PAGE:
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This page is devoted to explaining the different types of Nondisjunction disorders that occur in our world. Nondisjunction disorders are when cell division development of the zygote has an imbalanced amount of genetic information. This imbalance affects the distribution of the chromosomes or genetic information that each cell has. Having abnormal amounts of karyotypes in the chromosomes will overload the cells and this in turn can kill the zygote or in some cases, a person with Nondisjunction disorder is born.

Nondisjunction is the failure of chromosomes to equally separate during meiosis. Meiosis is the steps or process' taken to duplicate genetic information and form two new cells. When this occurs it is called nondisjunction forming cells with either too many or not enough genetic information.

There are various karyotypes in our chromosomes that make our genetic "makeup". Abnormal amounts of specific karyotypes will affect different things in the body. Below are some of the disorders caused by Nondisjunction.

View Karyotypes of both men and women

Down Syndrome
The result of an extra copy of chromosome 21. Down syndrome affects 1:700 children and alters the child's phenotype either moderately or severely. These people can have heart defects, short stature, susceptibility to respiratory disease, shorter then average lifespan, can develop Alzheimer's and leukaemia easier. This syndrome can be correlated with the age of the mother but can be the result of Nondisjunction of the father's chromosome 21.

Patau Syndrome
The result of an extra copy of chromosome 13. These people have serious eye, brain, circulatory defects as well as cleft palate. This can effect 1:5000 live births and children rarely live more than a few months.

Edward's Syndrome
The result of an extra copy of chromosome 18. The child has almost every organ system affected. This effects about 1:10 000 live births. Children with this disorder do not live more than a few months.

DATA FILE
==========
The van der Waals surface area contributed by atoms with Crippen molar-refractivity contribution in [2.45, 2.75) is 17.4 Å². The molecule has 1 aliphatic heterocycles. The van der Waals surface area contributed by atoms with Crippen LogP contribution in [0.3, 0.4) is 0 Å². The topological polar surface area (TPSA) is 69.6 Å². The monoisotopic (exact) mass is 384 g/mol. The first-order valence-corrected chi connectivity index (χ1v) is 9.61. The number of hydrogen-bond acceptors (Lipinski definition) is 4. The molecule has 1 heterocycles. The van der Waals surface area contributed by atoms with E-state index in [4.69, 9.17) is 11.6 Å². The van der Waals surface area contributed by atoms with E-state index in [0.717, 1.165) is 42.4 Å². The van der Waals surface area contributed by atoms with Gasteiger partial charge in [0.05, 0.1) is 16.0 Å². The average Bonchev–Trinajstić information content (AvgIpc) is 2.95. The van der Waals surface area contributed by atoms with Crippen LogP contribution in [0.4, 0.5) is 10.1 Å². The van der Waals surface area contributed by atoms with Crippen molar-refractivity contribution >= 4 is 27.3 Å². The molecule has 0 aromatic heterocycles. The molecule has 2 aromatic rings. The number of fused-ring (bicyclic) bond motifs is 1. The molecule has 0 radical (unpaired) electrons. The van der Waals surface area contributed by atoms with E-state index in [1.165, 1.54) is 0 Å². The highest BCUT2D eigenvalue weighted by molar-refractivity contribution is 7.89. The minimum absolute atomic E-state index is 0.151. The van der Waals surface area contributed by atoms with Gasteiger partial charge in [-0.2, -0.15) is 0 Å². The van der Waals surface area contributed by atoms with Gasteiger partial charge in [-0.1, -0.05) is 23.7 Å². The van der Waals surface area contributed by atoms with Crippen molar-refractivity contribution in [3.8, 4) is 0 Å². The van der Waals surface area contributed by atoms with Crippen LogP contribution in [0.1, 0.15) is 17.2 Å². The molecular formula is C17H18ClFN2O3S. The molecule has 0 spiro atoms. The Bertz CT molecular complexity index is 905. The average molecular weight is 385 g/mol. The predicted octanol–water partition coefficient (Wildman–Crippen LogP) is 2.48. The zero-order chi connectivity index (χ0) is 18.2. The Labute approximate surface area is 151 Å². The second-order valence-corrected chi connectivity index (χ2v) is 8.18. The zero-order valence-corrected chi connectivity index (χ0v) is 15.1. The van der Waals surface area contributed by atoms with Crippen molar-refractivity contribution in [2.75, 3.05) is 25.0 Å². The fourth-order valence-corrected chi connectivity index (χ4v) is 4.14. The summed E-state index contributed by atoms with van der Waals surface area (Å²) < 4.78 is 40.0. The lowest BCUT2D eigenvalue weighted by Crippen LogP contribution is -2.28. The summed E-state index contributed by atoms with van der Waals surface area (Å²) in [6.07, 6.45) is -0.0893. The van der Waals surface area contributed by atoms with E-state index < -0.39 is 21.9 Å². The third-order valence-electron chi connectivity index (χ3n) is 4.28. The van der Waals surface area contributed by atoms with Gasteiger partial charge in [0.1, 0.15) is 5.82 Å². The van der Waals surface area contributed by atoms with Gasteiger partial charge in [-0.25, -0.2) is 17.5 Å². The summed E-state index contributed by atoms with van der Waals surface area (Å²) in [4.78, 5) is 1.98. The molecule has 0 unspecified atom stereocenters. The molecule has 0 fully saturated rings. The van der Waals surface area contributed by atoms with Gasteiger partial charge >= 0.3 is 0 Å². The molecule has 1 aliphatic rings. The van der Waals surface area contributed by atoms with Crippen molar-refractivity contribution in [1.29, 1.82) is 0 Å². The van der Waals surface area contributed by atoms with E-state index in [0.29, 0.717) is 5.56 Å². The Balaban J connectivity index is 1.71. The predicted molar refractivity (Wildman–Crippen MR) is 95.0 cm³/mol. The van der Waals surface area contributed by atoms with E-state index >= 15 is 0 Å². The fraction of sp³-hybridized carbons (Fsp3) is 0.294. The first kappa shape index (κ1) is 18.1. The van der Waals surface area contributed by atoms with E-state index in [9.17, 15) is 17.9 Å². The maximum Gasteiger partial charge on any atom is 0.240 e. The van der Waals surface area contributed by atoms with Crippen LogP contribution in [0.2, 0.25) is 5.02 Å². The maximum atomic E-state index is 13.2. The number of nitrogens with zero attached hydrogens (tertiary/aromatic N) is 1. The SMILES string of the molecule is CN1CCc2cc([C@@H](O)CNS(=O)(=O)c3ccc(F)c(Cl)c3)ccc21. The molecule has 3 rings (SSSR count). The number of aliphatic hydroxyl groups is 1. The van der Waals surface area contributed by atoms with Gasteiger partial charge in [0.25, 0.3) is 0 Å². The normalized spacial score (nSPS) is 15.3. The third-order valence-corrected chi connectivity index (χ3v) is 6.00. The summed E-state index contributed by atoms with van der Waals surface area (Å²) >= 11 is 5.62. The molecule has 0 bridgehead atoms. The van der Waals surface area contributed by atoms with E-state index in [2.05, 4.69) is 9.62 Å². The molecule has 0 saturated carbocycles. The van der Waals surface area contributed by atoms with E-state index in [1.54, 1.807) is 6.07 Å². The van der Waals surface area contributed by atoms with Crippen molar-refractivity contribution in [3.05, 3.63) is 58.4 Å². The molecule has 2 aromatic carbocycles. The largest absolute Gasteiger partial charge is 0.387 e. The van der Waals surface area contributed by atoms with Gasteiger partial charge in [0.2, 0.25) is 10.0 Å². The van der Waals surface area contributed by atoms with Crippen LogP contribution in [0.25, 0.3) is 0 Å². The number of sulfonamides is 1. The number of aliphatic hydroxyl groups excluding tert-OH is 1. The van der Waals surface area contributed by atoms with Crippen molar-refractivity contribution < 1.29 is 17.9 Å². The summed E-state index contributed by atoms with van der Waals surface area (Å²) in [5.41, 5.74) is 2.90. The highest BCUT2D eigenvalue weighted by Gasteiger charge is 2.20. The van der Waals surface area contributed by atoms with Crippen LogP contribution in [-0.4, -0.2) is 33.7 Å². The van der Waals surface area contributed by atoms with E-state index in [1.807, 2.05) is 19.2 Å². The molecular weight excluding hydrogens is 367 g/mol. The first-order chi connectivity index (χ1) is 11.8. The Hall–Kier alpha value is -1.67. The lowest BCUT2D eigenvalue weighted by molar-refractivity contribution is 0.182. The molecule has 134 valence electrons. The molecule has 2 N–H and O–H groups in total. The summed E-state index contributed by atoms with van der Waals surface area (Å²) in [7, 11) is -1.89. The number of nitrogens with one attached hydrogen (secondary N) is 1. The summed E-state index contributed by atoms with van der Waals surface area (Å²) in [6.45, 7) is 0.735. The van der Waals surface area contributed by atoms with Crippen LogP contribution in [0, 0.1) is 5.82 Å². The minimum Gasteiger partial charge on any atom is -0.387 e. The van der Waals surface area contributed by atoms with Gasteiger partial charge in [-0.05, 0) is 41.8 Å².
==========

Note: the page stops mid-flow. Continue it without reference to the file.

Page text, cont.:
Nondisjunction Of The Sex Chromosomes
These disorders can be fatal, but many people have these karyotypes and are fine.

Klinefelter Syndrome
There are two things that can happen :

1. The result of two X karyotypes and one Y karyotype.
This effects the males sex organs becoming sterile and develops more feminine body characteristics than male.

2. The result of one X karyotype and two Y karyotypes.
This people with this disorder are somewhat taller than average and often have below normal intelligence.

Trisomy X
The result in three X karyotypes and no Y karyotypes in women. This can effect 1:1000 live births they are healthy and fertile but usually cannot be distinguished from normal female.

Monosomy X (Turner's syndrome)
The result of only a single X karyotype in women. This effecs 1:5000 live births women with Turner's have only forty-five chromosomes (normal is forty-six) These people are genetically female but they do not mature sexually during puberty and are sterile. Ninety-eight percent of these fetuses die before birth.

There are many sites dedicated to this topic and have much more information then could ever be posted here. These are the sites I referenced during the production of this page.

Abnormal Meiosis

Human Gentics

Nondisjunction Lecture

Nondisjunction covered by a science class